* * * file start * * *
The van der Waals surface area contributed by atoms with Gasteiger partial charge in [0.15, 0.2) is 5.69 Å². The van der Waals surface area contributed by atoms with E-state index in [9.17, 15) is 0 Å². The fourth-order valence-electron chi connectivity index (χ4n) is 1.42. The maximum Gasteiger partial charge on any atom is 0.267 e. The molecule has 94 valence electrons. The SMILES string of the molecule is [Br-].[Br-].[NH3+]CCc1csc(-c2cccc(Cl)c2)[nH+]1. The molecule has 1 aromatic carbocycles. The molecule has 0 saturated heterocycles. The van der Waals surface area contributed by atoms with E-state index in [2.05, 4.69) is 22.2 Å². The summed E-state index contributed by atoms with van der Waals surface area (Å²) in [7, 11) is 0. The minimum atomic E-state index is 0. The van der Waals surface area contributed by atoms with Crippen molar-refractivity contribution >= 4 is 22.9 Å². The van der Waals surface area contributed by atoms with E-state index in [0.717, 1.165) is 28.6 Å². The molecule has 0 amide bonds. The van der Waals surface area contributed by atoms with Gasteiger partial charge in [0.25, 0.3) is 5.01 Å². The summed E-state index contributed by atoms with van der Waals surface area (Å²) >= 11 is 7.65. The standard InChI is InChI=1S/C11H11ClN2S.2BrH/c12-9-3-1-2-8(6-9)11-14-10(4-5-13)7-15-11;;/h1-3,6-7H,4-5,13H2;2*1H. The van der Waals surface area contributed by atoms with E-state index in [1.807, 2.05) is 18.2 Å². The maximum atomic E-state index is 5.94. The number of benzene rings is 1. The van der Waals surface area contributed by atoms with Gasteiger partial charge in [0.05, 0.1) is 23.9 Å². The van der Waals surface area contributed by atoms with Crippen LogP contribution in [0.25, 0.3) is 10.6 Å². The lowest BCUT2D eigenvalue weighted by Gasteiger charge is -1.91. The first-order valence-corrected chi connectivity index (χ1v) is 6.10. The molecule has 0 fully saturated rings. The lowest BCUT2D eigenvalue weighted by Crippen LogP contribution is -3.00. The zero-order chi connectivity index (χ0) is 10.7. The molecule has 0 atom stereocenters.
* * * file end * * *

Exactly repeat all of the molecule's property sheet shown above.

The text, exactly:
The van der Waals surface area contributed by atoms with Gasteiger partial charge in [0.15, 0.2) is 5.69 Å². The van der Waals surface area contributed by atoms with E-state index in [9.17, 15) is 0 Å². The fourth-order valence-electron chi connectivity index (χ4n) is 1.42. The maximum Gasteiger partial charge on any atom is 0.267 e. The molecule has 94 valence electrons. The SMILES string of the molecule is [Br-].[Br-].[NH3+]CCc1csc(-c2cccc(Cl)c2)[nH+]1. The molecule has 1 aromatic carbocycles. The molecule has 0 saturated heterocycles. The van der Waals surface area contributed by atoms with E-state index in [2.05, 4.69) is 22.2 Å². The summed E-state index contributed by atoms with van der Waals surface area (Å²) in [7, 11) is 0. The minimum atomic E-state index is 0. The van der Waals surface area contributed by atoms with Crippen molar-refractivity contribution >= 4 is 22.9 Å². The van der Waals surface area contributed by atoms with E-state index in [0.717, 1.165) is 28.6 Å². The molecule has 0 amide bonds. The van der Waals surface area contributed by atoms with Gasteiger partial charge in [0.25, 0.3) is 5.01 Å². The summed E-state index contributed by atoms with van der Waals surface area (Å²) >= 11 is 7.65. The standard InChI is InChI=1S/C11H11ClN2S.2BrH/c12-9-3-1-2-8(6-9)11-14-10(4-5-13)7-15-11;;/h1-3,6-7H,4-5,13H2;2*1H. The van der Waals surface area contributed by atoms with E-state index in [1.807, 2.05) is 18.2 Å². The maximum atomic E-state index is 5.94. The number of benzene rings is 1. The van der Waals surface area contributed by atoms with Gasteiger partial charge in [0.05, 0.1) is 23.9 Å². The van der Waals surface area contributed by atoms with Crippen LogP contribution in [0.25, 0.3) is 10.6 Å². The lowest BCUT2D eigenvalue weighted by Gasteiger charge is -1.91. The first-order valence-corrected chi connectivity index (χ1v) is 6.10. The molecule has 0 fully saturated rings. The lowest BCUT2D eigenvalue weighted by Crippen LogP contribution is -3.00. The zero-order chi connectivity index (χ0) is 10.7. The molecule has 0 atom stereocenters.